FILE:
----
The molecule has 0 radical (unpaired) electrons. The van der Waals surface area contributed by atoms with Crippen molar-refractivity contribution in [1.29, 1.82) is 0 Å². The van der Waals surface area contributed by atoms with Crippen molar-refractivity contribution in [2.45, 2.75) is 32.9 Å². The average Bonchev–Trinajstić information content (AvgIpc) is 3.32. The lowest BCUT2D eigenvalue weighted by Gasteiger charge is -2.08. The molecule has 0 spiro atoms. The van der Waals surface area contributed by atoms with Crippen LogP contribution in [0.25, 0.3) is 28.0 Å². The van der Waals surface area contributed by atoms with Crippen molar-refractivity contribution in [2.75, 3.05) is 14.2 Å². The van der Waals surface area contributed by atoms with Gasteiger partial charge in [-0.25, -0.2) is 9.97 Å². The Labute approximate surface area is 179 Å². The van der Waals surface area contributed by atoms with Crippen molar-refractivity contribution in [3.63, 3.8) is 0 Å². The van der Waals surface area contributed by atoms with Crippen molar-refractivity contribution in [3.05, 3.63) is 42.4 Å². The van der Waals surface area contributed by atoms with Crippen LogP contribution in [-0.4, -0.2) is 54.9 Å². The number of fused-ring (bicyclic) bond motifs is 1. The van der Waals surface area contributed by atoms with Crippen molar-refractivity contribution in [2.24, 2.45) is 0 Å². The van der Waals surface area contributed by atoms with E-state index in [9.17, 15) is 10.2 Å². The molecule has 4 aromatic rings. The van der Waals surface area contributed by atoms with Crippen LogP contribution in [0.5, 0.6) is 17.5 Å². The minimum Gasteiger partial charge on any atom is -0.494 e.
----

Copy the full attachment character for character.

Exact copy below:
The molecule has 0 radical (unpaired) electrons. The van der Waals surface area contributed by atoms with Crippen molar-refractivity contribution in [1.29, 1.82) is 0 Å². The van der Waals surface area contributed by atoms with Crippen molar-refractivity contribution in [2.45, 2.75) is 32.9 Å². The average Bonchev–Trinajstić information content (AvgIpc) is 3.32. The lowest BCUT2D eigenvalue weighted by Gasteiger charge is -2.08. The molecule has 0 spiro atoms. The van der Waals surface area contributed by atoms with Crippen LogP contribution in [0.25, 0.3) is 28.0 Å². The van der Waals surface area contributed by atoms with Crippen molar-refractivity contribution in [2.75, 3.05) is 14.2 Å². The van der Waals surface area contributed by atoms with Gasteiger partial charge in [-0.25, -0.2) is 9.97 Å². The Labute approximate surface area is 179 Å². The van der Waals surface area contributed by atoms with Crippen molar-refractivity contribution in [3.63, 3.8) is 0 Å². The van der Waals surface area contributed by atoms with Crippen molar-refractivity contribution in [3.05, 3.63) is 42.4 Å². The van der Waals surface area contributed by atoms with Crippen LogP contribution in [-0.4, -0.2) is 54.9 Å². The number of fused-ring (bicyclic) bond motifs is 1. The van der Waals surface area contributed by atoms with Crippen molar-refractivity contribution in [2.24, 2.45) is 0 Å². The van der Waals surface area contributed by atoms with E-state index in [9.17, 15) is 10.2 Å². The molecule has 4 aromatic rings. The van der Waals surface area contributed by atoms with Crippen LogP contribution in [0.5, 0.6) is 17.5 Å². The minimum Gasteiger partial charge on any atom is -0.494 e.